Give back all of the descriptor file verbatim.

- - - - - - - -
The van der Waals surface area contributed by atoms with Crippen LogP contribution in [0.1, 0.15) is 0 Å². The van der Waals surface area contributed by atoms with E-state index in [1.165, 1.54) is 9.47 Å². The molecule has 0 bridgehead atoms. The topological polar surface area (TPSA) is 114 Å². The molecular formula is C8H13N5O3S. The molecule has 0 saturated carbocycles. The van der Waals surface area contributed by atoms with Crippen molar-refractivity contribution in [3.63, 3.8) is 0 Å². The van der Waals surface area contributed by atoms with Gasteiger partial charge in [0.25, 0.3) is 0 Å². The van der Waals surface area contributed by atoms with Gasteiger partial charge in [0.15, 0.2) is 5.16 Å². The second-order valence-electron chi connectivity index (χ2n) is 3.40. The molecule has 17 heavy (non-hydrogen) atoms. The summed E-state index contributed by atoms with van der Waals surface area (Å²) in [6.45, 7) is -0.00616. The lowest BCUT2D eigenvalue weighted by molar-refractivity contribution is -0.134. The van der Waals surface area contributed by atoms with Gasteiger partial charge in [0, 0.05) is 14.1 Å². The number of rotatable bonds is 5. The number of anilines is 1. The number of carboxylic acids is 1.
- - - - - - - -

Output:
The van der Waals surface area contributed by atoms with Crippen LogP contribution in [0.1, 0.15) is 0 Å². The van der Waals surface area contributed by atoms with E-state index in [1.165, 1.54) is 9.47 Å². The molecule has 0 bridgehead atoms. The topological polar surface area (TPSA) is 114 Å². The molecular formula is C8H13N5O3S. The molecule has 0 saturated carbocycles. The van der Waals surface area contributed by atoms with Crippen molar-refractivity contribution in [3.63, 3.8) is 0 Å². The van der Waals surface area contributed by atoms with Gasteiger partial charge in [0.25, 0.3) is 0 Å². The van der Waals surface area contributed by atoms with Gasteiger partial charge in [0.15, 0.2) is 5.16 Å². The second-order valence-electron chi connectivity index (χ2n) is 3.40. The molecule has 17 heavy (non-hydrogen) atoms. The summed E-state index contributed by atoms with van der Waals surface area (Å²) in [6.45, 7) is -0.00616. The lowest BCUT2D eigenvalue weighted by molar-refractivity contribution is -0.134. The van der Waals surface area contributed by atoms with Gasteiger partial charge in [0, 0.05) is 14.1 Å². The number of rotatable bonds is 5. The number of anilines is 1. The number of carboxylic acids is 1.